A Writer’s Holiday in Maine

by | Nov 29, 2017 | Gayle Lynds, The Writer's Life | 5 comments

By Gayle Lynds

We’re ready to welcome winter & the holidays.

Six years ago I left the gentle breezes and tall palms of Southern California for a forest in Maine where I live with my husband and books.  No, I’m not crazy.  I’ll get to that in a moment. 

Some things haven’t changed.  For instance, I write every day.  But another part of my life is dramatically different, and that’s due to the weather.  I mean Real Winter Weather – no more wimpy climate showcasing roses in bloom and beaches rife with short-shorts.  I’m talking about ice so smooth you can see your reflection day after day.  After day.  Snow tires that cost $500 each.  A garage full of snowshoes, skis, and items to slide down glistening white hills at speeds great enough to give you a high.  Or a broken neck.  I love it.

This month we Rogues are writing about favorite holiday gifts.  One of mine has been Maine – to receive, and to give. 

Our annual Christmas tree is at the top of the list.  We have a lot of white pines and hemlocks (great 

Finn, Kari, & John capture a Christmas tree!
Grandkids & me admiring our work.

for poisoning a character) and a scattering of cedars on our 14 acres.  Every year John leads the chopping-down party to select one.  Since the trees are ungroomed, they sprawl, but we have a high ceiling so they can also be tall.  The grandkids love climbing ladders to decorate them.  The only downside is, we’ve had to put screws into the wall so we can tie the trees to them so they don’t keel over.  But, oh, each of the trees has smelled heavenly.

Finn & Sophia on a snowshoeing adventure.

And there are winter sports.  The aforementioned snowshoeing is my personal favorite.  We keep all the accouterment downstairs by the door so we can sit on a bench outside to put on our rigs.  We have a lot of fun counting how many times I fall each season.  Snow is soft though, and I’ve perfected my scrambling-back-up-to-my-feet moves.  John never falls, and he never laughs at me.  He’s an athlete and a kind man.  I just write books in which people die horrible deaths.  I sometimes think about that as I’m snowshoeing.

In those short days and long nights of winter, we’re fortunate to live in a cocoon that seems timeless, reassuringly eternal.  When the winds roar and the snow dances, we have a private showing of nature at her theatrical best.  During the day, we write and work.  Evenings, we eat our dinner beside a roaring fire.  I count myself sane to have joined John in Maine.

Whatever you celebrate this month, may you find much joy in life.

Don’t Miss a Thing!



  1. Jamie Freveletti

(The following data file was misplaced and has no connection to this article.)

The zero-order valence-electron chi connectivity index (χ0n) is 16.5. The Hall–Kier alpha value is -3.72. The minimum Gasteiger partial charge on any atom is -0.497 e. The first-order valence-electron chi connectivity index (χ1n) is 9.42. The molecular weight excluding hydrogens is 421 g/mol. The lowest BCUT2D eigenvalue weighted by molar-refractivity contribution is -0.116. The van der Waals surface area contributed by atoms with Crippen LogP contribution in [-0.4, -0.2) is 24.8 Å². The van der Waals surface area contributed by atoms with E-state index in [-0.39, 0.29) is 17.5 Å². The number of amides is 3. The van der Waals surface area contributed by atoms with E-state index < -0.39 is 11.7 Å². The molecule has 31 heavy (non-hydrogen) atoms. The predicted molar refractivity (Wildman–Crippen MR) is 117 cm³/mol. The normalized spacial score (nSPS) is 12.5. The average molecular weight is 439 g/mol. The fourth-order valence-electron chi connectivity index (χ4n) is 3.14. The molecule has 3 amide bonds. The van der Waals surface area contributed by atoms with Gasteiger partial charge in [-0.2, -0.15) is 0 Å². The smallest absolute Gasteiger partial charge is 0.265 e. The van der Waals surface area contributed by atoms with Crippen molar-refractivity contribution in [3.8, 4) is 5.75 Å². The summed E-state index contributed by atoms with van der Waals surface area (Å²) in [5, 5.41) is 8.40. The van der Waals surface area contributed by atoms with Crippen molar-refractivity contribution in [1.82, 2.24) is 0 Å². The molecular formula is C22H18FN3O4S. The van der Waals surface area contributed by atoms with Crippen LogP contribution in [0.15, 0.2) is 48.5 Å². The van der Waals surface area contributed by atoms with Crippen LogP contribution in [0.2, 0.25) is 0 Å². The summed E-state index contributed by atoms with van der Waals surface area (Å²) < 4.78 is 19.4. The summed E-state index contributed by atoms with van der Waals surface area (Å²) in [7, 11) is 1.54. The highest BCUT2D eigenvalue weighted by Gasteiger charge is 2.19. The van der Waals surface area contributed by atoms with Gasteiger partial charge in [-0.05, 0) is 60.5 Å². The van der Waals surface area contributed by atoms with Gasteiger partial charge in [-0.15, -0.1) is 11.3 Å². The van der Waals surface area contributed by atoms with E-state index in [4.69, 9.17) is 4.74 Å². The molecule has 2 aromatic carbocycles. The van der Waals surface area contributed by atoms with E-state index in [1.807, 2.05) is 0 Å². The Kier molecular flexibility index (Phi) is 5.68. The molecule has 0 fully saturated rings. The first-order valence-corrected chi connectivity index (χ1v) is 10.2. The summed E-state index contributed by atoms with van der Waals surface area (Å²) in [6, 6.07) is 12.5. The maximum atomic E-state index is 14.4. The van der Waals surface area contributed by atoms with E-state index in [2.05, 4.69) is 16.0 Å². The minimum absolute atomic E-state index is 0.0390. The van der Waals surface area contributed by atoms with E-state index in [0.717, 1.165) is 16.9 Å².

Love the photos. Maine looks gorgeous! Glad you like the snow, though I agree the ice can be treacherous. Happy holidays to you and yours!

  2. Karna Bodman

    The descriptions of your Christmas season certainly create a "warm" and wonderful setting. So glad you enjoy the whole Maine experience — though I have to admit that coming from Chicago, where the wind would blow off Lake Michigan at 10 below zero…I vowed never to be that cold again (thus our main home now is in Naples, FL.) However, I do (kind of) miss the scent of real Christmas trees! Your great post did bring back several memories of good times (especially indoors!) — and since the weather up there probably does force you to spend a good deal of time indoors yourself, that means you are super disciplined about writing your terrific thrillers (while I often have to force myself to ignore the sunshine and hunker down). Now, a very Merry Christmas to you and your family! Stay cozy.

  3. S. Lee Manning

    I love the description of Christmas in Maine. Much, I imagine, as Christmas would be in Vermont – except that we're usually in NJ (this year LA) for Christmas and then travel to Florida for a two month or so sojourn. You make me a little sad that I won't be in Vermont for the season. A wonderful description of the beauty of northern New England which I will miss.

  4. Stephanie Barron

    I am so desperate for snow here in Colorado, where it has been persistently 80 degrees this past week and the holiday spirit is difficult to summon. Thanks for reminding me what real winter looks like!

  5. Barbara

    Your post has finally tipped me over into the holiday spirit. Thank you! And it has made me want to go snowshoeing (one of my favorite activities). If only Colorado would get some snow! (I'm with you, Stephanie, as Colorado heads into another warm weekend.)